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Liebherr 112 EC-H Tower Crane - Van Wellen

Maker:  Conrad
Model No:  2024/06
Scale:  1:87
Review Date:  March 2013

Conrad Index
Tower Crane Index

Cranes Etc Model Rating
Packaging   (max 10)8
Detail   (max 30)17
Features   (max 20)11
Quality   (max 25)16
Price   (max 15)7
Overall   (max 100)59%


Liebherr 112 EC-H Tower Crane - Van Wellen video.
Van Wellen branded box.
Instruction sheet.
The climbing frame has narrow walkways which seem to be set too high.
Cab detail with the internal structure.
Hook is a unrealistic.
Plastic trolley.
The table on the climbing frame sits too high.
Comment on this model.

The Liebherr EC-H Tower Crane scale model by Conrad first appeared some twenty years ago and it has been updated since then. 

This version is in the colours of the Belgian Construction Company Van Wellen which is part of VINCI.


The model comes in a Van Wellen branded box.  There were no defects or missing parts on the review model.

A printed sheet of instructions is supplied and assembly is straightforward with the fit of some parts being necessarily tight in order to maintain a good geometry. 


The base section is fitted with plastic bogies but these were oriented wrongly compared to the electric cable drum but they were easily rotated through a right angle.  The base has pins on to which the four solid heavy ballast blocks fit.  The casting of the ballast blocks has delineation to indicate separate concrete slabs.

The mast sections join together by pushing together the sections which have tiny pins included.  This system works well but it can be difficult to join the sections if they are not lined up properly.  Mast detail is good with one section of the model comprising four sections of the real mast.  When joining the mast sections the orientation is important for realism as the lattice work differs on the various sides.  The side with the sideways 'K' struts should be on the side of the hydraulic ram of the climbing frame (this is not mentioned in the instructions).  There are no plastic ladders as in some other tower crane models of this scale.  A capacity board clips on to the bottom of the mast.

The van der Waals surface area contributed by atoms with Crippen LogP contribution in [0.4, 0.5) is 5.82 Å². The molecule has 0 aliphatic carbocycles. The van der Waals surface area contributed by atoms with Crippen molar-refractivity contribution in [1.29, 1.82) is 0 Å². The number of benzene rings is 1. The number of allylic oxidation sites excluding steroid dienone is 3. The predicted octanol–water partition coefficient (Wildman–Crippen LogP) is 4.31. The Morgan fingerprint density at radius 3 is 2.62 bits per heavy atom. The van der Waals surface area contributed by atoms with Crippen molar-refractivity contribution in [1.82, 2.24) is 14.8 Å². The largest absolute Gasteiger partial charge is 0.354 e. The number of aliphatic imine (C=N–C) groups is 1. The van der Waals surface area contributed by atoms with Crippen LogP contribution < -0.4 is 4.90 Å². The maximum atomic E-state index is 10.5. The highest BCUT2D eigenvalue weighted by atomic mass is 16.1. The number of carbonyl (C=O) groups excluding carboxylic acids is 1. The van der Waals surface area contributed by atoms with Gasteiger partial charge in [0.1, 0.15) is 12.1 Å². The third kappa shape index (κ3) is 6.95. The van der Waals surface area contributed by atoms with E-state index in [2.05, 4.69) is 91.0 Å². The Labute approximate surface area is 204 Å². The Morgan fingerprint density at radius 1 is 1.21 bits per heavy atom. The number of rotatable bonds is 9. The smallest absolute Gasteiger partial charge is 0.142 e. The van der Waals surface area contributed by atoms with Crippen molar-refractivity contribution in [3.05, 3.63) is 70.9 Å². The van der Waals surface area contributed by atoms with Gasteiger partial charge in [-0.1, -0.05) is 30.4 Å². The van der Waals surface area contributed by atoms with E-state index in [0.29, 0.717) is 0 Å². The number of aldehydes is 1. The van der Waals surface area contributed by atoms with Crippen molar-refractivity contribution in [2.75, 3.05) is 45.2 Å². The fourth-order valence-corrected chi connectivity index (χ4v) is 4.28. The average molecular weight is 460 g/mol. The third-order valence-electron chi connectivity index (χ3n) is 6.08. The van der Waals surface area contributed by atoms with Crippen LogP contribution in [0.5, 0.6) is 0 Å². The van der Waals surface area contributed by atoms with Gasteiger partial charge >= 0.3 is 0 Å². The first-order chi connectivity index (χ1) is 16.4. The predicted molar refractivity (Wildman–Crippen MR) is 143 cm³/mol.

The climbing frame is permanently attached to the cab section.  Although the climbing frame looks alright, the walkways do not seem quite wide enough and the table for sliding in the mast section looks too high up the frame such that a scale mast section could not be slid in. 

The cab is good including a seat for the driver and the internal structure is modelled.  A slewing motor is mounted on the outside.

The counter-jib has some basic detail with an electric equipment cabinet and hoist motor and underneath there is a good lattice frame with holes for attaching a plastic signboard. 

The main jib comes in two sections which join well to produce a straight geometry.  It is a simple casting with the sides only and no bottom.  A nice aspect is the metal interlocking jib guy rods and they look good.

The trolley is plastic with tiny plastic pulleys but it looks fine, however the hook block is a very old style with the rope going through an eyelet rather than the block so it does not appear so realistic.  However it has chevron graphics.


The crane rotates well without rocking.

The trolley can be positioned manually anywhere along the main jib.

Turning a knob on the counter-jib raises and lowers the hook.

The crane can be configured in three different heights.  Fully erected it is around 60cm high and 62cm end-to-end.


The castings are good and relatively little plastic used.

The paintwork and lettering is good and the livery is attractive.


It is a little expensive even though it is a limited edition.


Although this model has very old origins compared to most models it looks good in Van Wellen colours.  Some improvements to the older aspects of the model would improve it significantly.


This model in Van Wellen colours first appeared in 2012 in a limited run of 100 models.

The tray.
Looks good on the skyline.
The base.
Van Wellen signboard.
The counter-jib.
Straight jib.
Against the sky.